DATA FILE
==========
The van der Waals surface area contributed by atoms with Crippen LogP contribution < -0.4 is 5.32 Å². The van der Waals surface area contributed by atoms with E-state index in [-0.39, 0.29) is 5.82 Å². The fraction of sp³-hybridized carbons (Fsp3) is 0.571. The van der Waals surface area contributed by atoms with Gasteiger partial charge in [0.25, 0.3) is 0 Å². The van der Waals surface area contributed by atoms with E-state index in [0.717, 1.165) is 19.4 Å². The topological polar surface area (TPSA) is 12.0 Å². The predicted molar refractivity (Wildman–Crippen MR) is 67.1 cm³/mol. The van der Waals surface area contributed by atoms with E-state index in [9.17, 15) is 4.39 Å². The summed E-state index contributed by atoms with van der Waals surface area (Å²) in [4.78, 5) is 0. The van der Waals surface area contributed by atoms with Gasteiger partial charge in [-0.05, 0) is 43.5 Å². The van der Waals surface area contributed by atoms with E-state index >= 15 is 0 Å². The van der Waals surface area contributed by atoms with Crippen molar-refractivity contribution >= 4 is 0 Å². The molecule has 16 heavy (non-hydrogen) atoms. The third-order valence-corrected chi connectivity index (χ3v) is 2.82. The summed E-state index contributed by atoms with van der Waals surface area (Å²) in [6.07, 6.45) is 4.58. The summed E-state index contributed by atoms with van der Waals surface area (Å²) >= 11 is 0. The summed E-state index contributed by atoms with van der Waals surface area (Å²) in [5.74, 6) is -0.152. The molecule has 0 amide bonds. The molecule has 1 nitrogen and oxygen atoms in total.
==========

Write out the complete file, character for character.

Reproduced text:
The van der Waals surface area contributed by atoms with Crippen LogP contribution < -0.4 is 5.32 Å². The van der Waals surface area contributed by atoms with E-state index in [-0.39, 0.29) is 5.82 Å². The fraction of sp³-hybridized carbons (Fsp3) is 0.571. The van der Waals surface area contributed by atoms with Gasteiger partial charge in [0.25, 0.3) is 0 Å². The van der Waals surface area contributed by atoms with E-state index in [0.717, 1.165) is 19.4 Å². The topological polar surface area (TPSA) is 12.0 Å². The predicted molar refractivity (Wildman–Crippen MR) is 67.1 cm³/mol. The van der Waals surface area contributed by atoms with E-state index in [9.17, 15) is 4.39 Å². The summed E-state index contributed by atoms with van der Waals surface area (Å²) in [4.78, 5) is 0. The van der Waals surface area contributed by atoms with Gasteiger partial charge in [-0.05, 0) is 43.5 Å². The van der Waals surface area contributed by atoms with E-state index >= 15 is 0 Å². The van der Waals surface area contributed by atoms with Crippen molar-refractivity contribution >= 4 is 0 Å². The molecule has 16 heavy (non-hydrogen) atoms. The third-order valence-corrected chi connectivity index (χ3v) is 2.82. The summed E-state index contributed by atoms with van der Waals surface area (Å²) in [6.07, 6.45) is 4.58. The summed E-state index contributed by atoms with van der Waals surface area (Å²) >= 11 is 0. The summed E-state index contributed by atoms with van der Waals surface area (Å²) in [5.74, 6) is -0.152. The molecule has 0 amide bonds. The molecule has 1 nitrogen and oxygen atoms in total.